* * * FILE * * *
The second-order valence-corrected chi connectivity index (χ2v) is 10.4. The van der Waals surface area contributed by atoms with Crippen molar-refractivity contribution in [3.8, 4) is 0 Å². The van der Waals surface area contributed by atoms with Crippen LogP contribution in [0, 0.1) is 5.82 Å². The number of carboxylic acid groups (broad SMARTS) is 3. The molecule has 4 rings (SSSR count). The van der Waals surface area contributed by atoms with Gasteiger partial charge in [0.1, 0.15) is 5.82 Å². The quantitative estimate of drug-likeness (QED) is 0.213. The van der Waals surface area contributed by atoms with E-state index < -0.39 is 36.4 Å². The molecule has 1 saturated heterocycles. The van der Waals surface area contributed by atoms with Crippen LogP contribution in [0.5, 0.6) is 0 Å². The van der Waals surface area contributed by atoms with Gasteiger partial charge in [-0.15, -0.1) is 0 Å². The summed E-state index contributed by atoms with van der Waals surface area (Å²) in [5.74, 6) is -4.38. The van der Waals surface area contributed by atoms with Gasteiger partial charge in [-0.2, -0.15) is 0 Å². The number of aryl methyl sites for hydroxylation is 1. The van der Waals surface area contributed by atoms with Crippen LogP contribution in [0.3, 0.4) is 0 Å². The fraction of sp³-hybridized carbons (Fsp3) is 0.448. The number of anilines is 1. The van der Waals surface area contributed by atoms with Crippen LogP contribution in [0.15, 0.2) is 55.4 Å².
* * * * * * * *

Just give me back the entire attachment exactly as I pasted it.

The second-order valence-corrected chi connectivity index (χ2v) is 10.4. The van der Waals surface area contributed by atoms with Crippen molar-refractivity contribution in [3.8, 4) is 0 Å². The van der Waals surface area contributed by atoms with Crippen LogP contribution in [0, 0.1) is 5.82 Å². The number of carboxylic acid groups (broad SMARTS) is 3. The molecule has 4 rings (SSSR count). The van der Waals surface area contributed by atoms with Gasteiger partial charge in [0.1, 0.15) is 5.82 Å². The quantitative estimate of drug-likeness (QED) is 0.213. The van der Waals surface area contributed by atoms with E-state index < -0.39 is 36.4 Å². The molecule has 1 saturated heterocycles. The van der Waals surface area contributed by atoms with Crippen LogP contribution in [0.5, 0.6) is 0 Å². The van der Waals surface area contributed by atoms with Gasteiger partial charge in [-0.15, -0.1) is 0 Å². The summed E-state index contributed by atoms with van der Waals surface area (Å²) in [5.74, 6) is -4.38. The van der Waals surface area contributed by atoms with Gasteiger partial charge in [-0.2, -0.15) is 0 Å². The number of aryl methyl sites for hydroxylation is 1. The van der Waals surface area contributed by atoms with Crippen LogP contribution in [0.3, 0.4) is 0 Å². The fraction of sp³-hybridized carbons (Fsp3) is 0.448. The number of anilines is 1. The van der Waals surface area contributed by atoms with Crippen LogP contribution in [0.15, 0.2) is 55.4 Å².